Instagram geo-tags, too, provide Naomi with unfettered access to the geographical movements of her new muse, Rosemary (who also happens to be Naomi’s boyfriend’s ex-girlfriend.) How else would Naomi know where she could find and observe Rosemary in the wild? Geo-tags serve as the breadcrumbs for a digital wild-goose chase, furthering the plot of a thriller, a mystery, or even (like mine) a literary novel about dysfunctional relationships.

In addition to broadcasting our exact whereabouts, it amazes me how nonchalantly we share intimate financial details on apps like Venmo. (This also becomes a plot point in my novel.) Recently scanning my Venmo timeline, I saw these transactions: “sorry for subjecting you to so many shots,” “dog raffle” and “impulse shopping at CVS,” (we’ve all been there, haven’t we?) as well as plenty of boring rent transactions, tipping me off as to who lives together.

There’s something deeply unsettling about it, especially since everyone could easily toggle their transactions to private if they preferred. Why haven’t they? What is to be gained? Is it a way to broadcast a social life, a particular status? What I do know is that it’s ripe for becoming material in a novel. Potential mysteries abound.

Some fatalists continue to shout “The novel is dead!” but I believe the novel is alive as ever, thrumming with new narrative possibilities.

However, some writers intentionally set their novels in the recent past to avoid social media altogether. I spoke to Sara Davis, author of The Scapegoat, about this decision. She wanted to avoid text messaging and even smartphones because her book involves a man setting out on an amateur investigation of his father’s death. “If it were happening in the present, I’m sure he would just do a lot of Googling,” Davis tells me, “but that is just not something I can bring myself to write about.”

It’s true that describing a Google search might feel uninspired when the physical and figurative search itself is so central to the plot. For many of us, the “real world” happens off-screen. Davis’s response reminded me of a quote from Anais Mitchell in No Depression, The Journal of Roots Music: “In the real world, you got lost. Inconvenience and randomness ruled the day, but the other side of the coin was something mystical and hard to come by… when you made a discovery…it felt cosmic and hard-won and there was an unnatural devotion to it.”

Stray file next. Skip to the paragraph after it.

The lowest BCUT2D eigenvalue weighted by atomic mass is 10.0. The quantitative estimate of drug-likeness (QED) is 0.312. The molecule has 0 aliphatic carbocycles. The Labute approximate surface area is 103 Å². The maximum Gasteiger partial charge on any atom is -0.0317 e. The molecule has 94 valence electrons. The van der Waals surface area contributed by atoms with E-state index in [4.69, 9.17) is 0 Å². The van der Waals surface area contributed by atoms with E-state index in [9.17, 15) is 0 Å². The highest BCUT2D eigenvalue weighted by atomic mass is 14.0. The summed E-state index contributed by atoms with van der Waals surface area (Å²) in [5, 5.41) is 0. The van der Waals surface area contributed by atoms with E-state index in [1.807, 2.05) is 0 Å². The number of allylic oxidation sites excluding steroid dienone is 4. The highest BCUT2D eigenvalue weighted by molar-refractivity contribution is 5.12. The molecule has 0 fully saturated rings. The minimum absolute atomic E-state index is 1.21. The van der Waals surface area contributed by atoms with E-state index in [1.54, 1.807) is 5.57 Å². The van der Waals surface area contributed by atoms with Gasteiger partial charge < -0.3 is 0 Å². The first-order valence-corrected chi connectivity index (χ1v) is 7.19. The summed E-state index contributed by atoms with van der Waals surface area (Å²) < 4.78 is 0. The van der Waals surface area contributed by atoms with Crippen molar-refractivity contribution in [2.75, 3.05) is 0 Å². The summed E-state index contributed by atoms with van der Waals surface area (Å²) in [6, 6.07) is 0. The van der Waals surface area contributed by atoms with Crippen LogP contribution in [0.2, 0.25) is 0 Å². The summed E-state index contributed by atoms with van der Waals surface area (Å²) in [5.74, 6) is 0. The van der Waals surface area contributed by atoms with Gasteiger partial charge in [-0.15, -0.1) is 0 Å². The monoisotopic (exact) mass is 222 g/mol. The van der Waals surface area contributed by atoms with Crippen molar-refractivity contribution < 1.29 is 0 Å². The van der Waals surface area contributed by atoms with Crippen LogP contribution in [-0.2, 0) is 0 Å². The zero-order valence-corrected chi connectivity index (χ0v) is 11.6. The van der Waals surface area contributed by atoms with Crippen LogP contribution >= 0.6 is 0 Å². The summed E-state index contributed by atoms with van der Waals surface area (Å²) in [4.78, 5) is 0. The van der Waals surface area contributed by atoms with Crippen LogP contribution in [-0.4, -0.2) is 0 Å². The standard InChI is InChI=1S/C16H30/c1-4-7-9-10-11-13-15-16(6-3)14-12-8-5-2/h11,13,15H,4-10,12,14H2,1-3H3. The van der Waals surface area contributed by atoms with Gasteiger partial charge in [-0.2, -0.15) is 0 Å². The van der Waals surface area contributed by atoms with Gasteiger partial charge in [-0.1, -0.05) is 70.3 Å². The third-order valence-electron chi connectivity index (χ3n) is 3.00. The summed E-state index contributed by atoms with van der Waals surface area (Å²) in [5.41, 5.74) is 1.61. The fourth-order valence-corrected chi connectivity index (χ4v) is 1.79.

In A Novel Obsession, Naomi is obsessed with serendipity, and would likely agree with many of Anais’s assertions. Naomi met her boyfriend Caleb on a dating app, rather than in real life, as Rosemary and Caleb did, so she can’t help idealizing their past relationship as “cosmic,” as worthier of “unnatural devotion.” To console herself, Naomi instead chooses to ruminate on how technology sometimes has the potential to surprise us: “Out of millions of single people looking for…love and intimacy in New York, the probability of Caleb and me stumbling upon each other’s Tinder profiles paralleled the probability of bumping into each other on some random street corner.”

Indeed, an algorithm can involve a certain amount of mysticism, too. This is why I chose optimism. Some fatalists continue to shout “The novel is dead!” but I believe the novel is alive as ever, thrumming with new narrative possibilities. Now, if only I could log off Instagram long enough to write my next one!

Caitlin Barasch’s debut novel, A Novel Obsession, is ON SALE NOW (!) in the U.S. and Canada from Dutton/Penguin Random House, and forthcoming from Eksmo in Russia and Clube do Autor in Portugal.

Born and raised in New York, Caitlin earned her BA from Colorado College and her MFA from New York University, where she also taught creative writing. Her work has appeared in over a dozen publications and has been nominated for Best Small Fictions.

A former bookseller, Caitlin is currently a creative writing instructor at The Writers Circle.



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Caitlin (Katie) Barasch

Caitlin (Katie) Barasch

Author of A NOVEL OBSESSION, forthcoming from Dutton in ’22. NYU MFA alum. Co-founder of THE NEST, a creative writing workshop for teens.